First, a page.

In was during the 1840s that this idea of “manifest destiny” swept the nation like a religious revival.
“Manifest destiny, a persistent and cherished tradition of the U.S. history which, in its broadest conception, declared that Americas are a chosen people, blessed with free institutions and ordained by God to create a model society in the wilderness. In this sense Manifest Destiny may be said to have begun with the Puritan’s landing at Massachusetts Bay in 1630. In its more restricted geographical sense, the phrase refers to the desire of American expansionist in the 1840s to extend the boundaries of the United States to the Pacific Ocean” (Encyclopedia Britannica, 1970, ed.).
In 1845, John O’Sullivan, writing in The United States Magazine and Democratic Review prophesied “the fulfillment of our manifest destiny to overspread the continent allotted by Providence for the free development of our yearly multiplying millions (and) for the development of liberty and federative self-government.”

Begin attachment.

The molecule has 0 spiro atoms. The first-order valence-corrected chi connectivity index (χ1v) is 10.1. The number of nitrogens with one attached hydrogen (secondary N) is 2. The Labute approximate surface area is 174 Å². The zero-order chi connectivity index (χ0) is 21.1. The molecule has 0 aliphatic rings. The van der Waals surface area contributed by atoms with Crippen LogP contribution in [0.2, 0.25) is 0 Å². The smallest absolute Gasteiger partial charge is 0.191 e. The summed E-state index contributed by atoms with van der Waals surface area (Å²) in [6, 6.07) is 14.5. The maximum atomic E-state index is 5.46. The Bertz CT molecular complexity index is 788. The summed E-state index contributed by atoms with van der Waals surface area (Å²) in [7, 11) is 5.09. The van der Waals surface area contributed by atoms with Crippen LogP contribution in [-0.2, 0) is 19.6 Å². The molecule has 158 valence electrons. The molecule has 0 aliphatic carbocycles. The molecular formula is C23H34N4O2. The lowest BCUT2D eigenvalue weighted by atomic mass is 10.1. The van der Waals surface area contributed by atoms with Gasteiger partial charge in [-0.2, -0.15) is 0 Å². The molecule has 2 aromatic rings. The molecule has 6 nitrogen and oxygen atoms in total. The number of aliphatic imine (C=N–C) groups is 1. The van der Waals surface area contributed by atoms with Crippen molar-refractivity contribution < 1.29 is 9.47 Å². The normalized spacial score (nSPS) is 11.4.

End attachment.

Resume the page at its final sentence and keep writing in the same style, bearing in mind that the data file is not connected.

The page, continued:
With the idea of “manifest destiny” pounding in many American breasts, it was only a matter of time until these dynamic, rambunctious, land-hungry Americans would spill over into Mexico territory, provoking a bloody conflict with Mexico.
During the Presidency of James K. Polk, the war hawks finally succeeded in pushing America into a war with Mexico. The Mexican War started out as a mere border incident during December 1846, but soon it escalated into a full-scale war. On March 9, 1847, General Winfield Scott landed a force of about 10,000 men at Veracruz and set out to capture Mexico City, reaching his goal on Sept. 14, 1847.
At the Treaty of Guadalupe Hidalgo, signed on February 2, 1848, Mexico agreed to cede to the U. S. what is now California, Nevada, Arizona, Utah and New Mexico, along with parts of what was to become Colorado and Wyoming. The United States agreed to pay Mexico $15,000,000 for the newly ceded territory.